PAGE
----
There isn’t any doubt that, since its premiere, “Grey” has been a unique story, one touching upon real life issues in our world – one in particular which has been playing out in the media for several years now. Initially a story of harassment allegations, the media circus and cancel culture which surround such allegations, “Grey” took on a life of its own as the story unfolded, introducing different characters, different stories and a different message altogether by the end. We’re going to dive into the finale of “Grey” and discuss the happenings, the overall story impact and then tackle the issue of ethics. Starring Sami Khan, Sabeena Farooq, Zoha Rehman, Paras Masroor, Noreen Gulwani, and others in leading roles, the story has been written by Rida Bilal and directed by Sohail Javed.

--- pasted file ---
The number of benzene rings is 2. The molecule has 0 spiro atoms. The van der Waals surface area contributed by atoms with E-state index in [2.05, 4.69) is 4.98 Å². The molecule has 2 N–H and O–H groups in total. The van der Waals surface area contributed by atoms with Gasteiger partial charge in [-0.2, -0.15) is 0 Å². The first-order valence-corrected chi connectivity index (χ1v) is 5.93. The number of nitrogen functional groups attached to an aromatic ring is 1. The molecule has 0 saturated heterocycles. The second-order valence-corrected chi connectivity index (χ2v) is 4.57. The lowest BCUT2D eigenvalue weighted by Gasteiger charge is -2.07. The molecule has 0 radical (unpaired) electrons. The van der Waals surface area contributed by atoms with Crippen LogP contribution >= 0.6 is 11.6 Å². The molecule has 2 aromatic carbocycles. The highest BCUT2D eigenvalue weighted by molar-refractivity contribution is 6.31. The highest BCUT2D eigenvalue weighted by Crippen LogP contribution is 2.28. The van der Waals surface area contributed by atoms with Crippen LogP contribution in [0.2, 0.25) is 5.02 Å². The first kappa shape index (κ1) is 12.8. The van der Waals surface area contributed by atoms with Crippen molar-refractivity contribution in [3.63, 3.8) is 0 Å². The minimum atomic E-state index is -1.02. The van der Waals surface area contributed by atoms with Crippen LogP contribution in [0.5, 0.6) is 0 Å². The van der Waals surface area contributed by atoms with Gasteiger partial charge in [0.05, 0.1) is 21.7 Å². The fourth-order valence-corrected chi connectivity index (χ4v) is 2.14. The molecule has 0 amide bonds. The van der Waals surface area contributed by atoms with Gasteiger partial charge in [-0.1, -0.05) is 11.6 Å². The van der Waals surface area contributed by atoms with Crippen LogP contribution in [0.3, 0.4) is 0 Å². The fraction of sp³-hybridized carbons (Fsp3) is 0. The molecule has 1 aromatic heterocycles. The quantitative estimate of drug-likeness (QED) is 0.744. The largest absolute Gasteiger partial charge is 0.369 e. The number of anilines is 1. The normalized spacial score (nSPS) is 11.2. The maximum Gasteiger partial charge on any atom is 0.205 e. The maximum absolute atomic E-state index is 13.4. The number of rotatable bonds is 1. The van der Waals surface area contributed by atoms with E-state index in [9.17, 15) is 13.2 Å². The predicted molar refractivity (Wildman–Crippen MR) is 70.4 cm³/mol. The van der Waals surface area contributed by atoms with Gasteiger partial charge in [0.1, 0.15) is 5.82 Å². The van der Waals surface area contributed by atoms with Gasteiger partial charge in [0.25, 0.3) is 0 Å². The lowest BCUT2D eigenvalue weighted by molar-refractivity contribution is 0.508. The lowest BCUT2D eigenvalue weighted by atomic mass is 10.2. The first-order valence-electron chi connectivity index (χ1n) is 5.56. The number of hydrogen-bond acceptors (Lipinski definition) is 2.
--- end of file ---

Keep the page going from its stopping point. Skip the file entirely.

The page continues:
In the finale, life has moved on post allegations. Bushra (Noreen Gulwani) is now running her own media publication in an ethical way, in a way that she describes as boring, but factual. Bushra has seen the Salaar-Imaan circus play out and has found her comfortable reality with it, particularly after interviewing Salaar (Sami Khan). Meanwhile, Salaar is also picking up the remains of his life. His father (Khaled Anum) has found his way back into his life, spending time with his kids and reconnecting. Salaar is emotionally at peace, the pieces now falling back into place – that is, all but one….Zoya (Zoha Rehman). Zoya had already made the decision to leave Salaar, but we are now let in to reality – a reality where Zoya had found some incriminating evidence which places Imaan and Salaar together. In an ironic twist, Salaar loses his marriage just as Imaan (Sabeena Farooq) is settling into her blissfully happy married life with a loving, supportive partner. Credit must be given to both Sami Khan and Sabeena Farooq for how effortlessly they have played their roles. Imaan is a tough cookie to crack, raised to be strong, but we do see her vulnerability and moments of self-questioning. Sabeena Farooq has become this character, one which is vastly different from her previous roles. Sami Khan could have made Salaar a melodramatic, tearful character, but he has enacted this role with restraint, Salaar’s frustration and vulnerabilities peeking through his eyes rather than emotional outbursts. Sami plays Salaar in a perfectly “grey” way for the audience to pick up on his flaws on their own. While we see Salaar as innocent, his time spent in hotel rooms with Mona away from his family is not a detail that we miss. Sami is simply fabulous as a performer.